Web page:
The copolymers of this invention can be prepared by any of the procedures which are conventional for acrylonitrile polymers and copolymers. It is convenient, however, to conduct the polymerization in an aqueous solution of a salt, e.g. zinc chloride, or other highly hydrated salts whose solution dissolves both the monomers and the copolymers. Such a polymerization solution may be used directly for spinning filaments of the copolymer into a coagulating bath comprising a weaker solution of the salt used in the polymerization solvent. When the copolymer is prepared in other ways it can be recovered from the polymerization system and dissolved in any of the well-known solvents for acrylonitrile copolymers and spun from such a solution in the known manner.

Most preferably, the polymerization is conducted in an aqueous solution containing about 60% zinc chloride. The temperature should be in the range of 40-80 C. below 40 C. the reaction does not start and above C. the copolymer tends to degrade.

The preferred catalyst romprises a water soluble peroxide, e.g. H 0 in amount ranging from 0.08 to 2.0 weight percent based on the monomers. Below about 0.08% conversion to polymer is low and above about 2.0% the molecular weight of the polymer decreases. The second component in the catalyst system is preferably Fe+++ in the concentration of 2 to 5 p.p.m. based on the monomers. Outside this range the molecular weight of the polymer is adversely effected.

Normally and perferably Cu++ is added to the reaction mix in the amount of 0.22 to 0.27 p.p.m. based on the monomers. Outside this range the molecular weight of the polymer is adversely effected.

The polymers prepared in the manner described are extruded through a multi-orifice spinnerette into a coagulating bath containing about 45% zinc chloride solution at the temperature of l520 C. The coagulated filaments are washed to reduce their salt content and stretched about 1000 percent while passing through a hot water bath maintained at a temperature of about 995 C. The filaments are then dried in a relaxed state in an oven.

The invention can be best understood by reference to the following examples which are given by way of illustration and not by limitation. Parts and percentages where not otherwise defined are by weight.

3 EXAMPLE 1 This example illustrates the preparation of S-pyridyl methacrylate, one of the acrylonitrile modifiers in this invention.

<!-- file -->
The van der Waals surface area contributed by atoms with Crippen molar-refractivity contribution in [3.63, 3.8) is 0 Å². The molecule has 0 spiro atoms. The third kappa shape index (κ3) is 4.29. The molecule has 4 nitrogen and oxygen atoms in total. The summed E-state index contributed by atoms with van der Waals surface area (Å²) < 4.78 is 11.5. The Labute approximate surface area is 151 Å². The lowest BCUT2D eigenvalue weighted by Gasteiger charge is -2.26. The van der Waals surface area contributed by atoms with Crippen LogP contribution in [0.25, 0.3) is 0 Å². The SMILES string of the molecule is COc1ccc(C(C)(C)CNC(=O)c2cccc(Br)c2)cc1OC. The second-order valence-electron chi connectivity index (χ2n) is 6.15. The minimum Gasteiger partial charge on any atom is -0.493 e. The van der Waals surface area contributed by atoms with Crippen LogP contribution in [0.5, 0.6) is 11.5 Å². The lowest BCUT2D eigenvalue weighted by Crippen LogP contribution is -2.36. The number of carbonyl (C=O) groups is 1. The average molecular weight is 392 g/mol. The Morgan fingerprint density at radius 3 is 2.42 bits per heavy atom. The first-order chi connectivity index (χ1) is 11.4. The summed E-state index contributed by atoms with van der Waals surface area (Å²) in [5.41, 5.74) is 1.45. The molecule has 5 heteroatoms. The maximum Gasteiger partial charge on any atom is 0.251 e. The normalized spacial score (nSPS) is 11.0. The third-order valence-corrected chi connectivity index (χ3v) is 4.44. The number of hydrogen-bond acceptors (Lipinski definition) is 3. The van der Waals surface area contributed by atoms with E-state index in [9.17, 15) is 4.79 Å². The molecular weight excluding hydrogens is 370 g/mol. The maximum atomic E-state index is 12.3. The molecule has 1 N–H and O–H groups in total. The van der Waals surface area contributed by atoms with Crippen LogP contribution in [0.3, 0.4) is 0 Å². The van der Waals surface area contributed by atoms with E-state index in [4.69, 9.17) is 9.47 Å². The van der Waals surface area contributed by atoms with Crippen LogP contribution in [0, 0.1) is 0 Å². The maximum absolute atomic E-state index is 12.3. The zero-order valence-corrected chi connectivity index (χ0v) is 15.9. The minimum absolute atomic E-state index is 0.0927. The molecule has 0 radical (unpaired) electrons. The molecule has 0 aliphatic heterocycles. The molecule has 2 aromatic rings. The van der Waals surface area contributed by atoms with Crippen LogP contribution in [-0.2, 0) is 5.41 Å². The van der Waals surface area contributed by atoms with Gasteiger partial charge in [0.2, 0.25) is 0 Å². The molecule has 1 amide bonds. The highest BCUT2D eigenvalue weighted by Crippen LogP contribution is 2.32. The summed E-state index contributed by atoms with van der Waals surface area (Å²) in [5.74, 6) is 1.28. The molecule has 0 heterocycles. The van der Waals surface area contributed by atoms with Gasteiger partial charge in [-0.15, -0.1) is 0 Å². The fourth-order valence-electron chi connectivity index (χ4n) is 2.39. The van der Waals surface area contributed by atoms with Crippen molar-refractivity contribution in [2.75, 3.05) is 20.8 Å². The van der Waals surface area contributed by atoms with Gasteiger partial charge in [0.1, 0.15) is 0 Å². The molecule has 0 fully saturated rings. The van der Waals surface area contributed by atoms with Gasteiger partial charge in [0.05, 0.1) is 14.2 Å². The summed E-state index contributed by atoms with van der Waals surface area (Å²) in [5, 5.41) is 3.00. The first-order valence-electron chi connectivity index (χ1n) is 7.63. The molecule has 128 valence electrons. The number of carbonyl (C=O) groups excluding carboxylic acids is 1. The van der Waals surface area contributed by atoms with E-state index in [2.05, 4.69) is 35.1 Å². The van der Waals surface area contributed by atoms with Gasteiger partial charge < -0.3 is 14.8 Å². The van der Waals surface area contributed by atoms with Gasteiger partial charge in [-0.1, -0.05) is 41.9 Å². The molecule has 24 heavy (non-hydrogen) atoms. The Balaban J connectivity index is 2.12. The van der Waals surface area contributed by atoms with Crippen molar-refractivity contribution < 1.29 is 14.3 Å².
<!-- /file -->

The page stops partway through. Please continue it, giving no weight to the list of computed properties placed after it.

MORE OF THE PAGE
One mole of 3-pyridinol was dispersed in 1.05 moles of 5 N NaOH. To this mixture was added 300 ml. of CH Cl which was followed by the slow addition of 109.5 grams of methacrylyl chloride. The temperature of the reaction was kept below C. After addition, the layers were separated, and the organic layer was distilled to recover the 3-pyridyl methacrylate. One hundred and thirty-eight grams of the monomer was recovered which had a purity of 97% and a boiling point of 9598 C. at 2 mm. pressure.

EXAMPLE 2 This example illustrates the preparation of a directly spinnable mixture of a coplymer of acrylonitrile and a novel modifying monomer of this invention.

Three parts of the 3-pyridyl methacrylate prepared in Example 1, along with 89.0 parts of acrylonitrile, 8 parts of methyl acrylate were added to 900 parts of a 60% aqueous ZnCl solution containing 2.5 ppm. Fe and 0.25 p.p.m. Cu in a reaction vessel equipped with a stirrer and thermometer. The pH of the mixture (10:1 dilution with demineralized water) was 2.5. The reaction vessel was placed in a constant temperature bath maintained at 50 C. and the reaction initiated by the addition of 0.09 part hydrogen peroxide. The mixture was stirred for 3 hours during which reaction was completed.

The above condtions and quantities were chosen so as to obtain a polymer solution suitable for spinning, i.e., 20004000 poise at 22 (Brookfield) and 910% solids.

EXAMPLE 3 This example illustrate the spinning of fibers and dyeing of a fabric prepared from the novel acrylonitrile copolymers of this invention.

The polymer solution of Example 2 was debubbled to remove unreacted monomers and dissolved gas and then extruded through a multiorifice spinnerette into a coagulation bath containing about 44% zinc chloride solution at 17 C. The so-coagulated filaments were washed with water to reduce their salt content and then stretched about 1000% while passing through a hot water bath maintained at a temperature of 99.5 C. The filaments were then dried in a relaxed state in an oven set at about 125 C. The dried fibers were knit into fabric and swatches were dyed with Calcocid Alizarin Blue SBA. The fiber dyed to much deeper shades than did either pure polyacrylonitrile or fiber obtained from acrylonitrile/ methyl acrylate copolymer.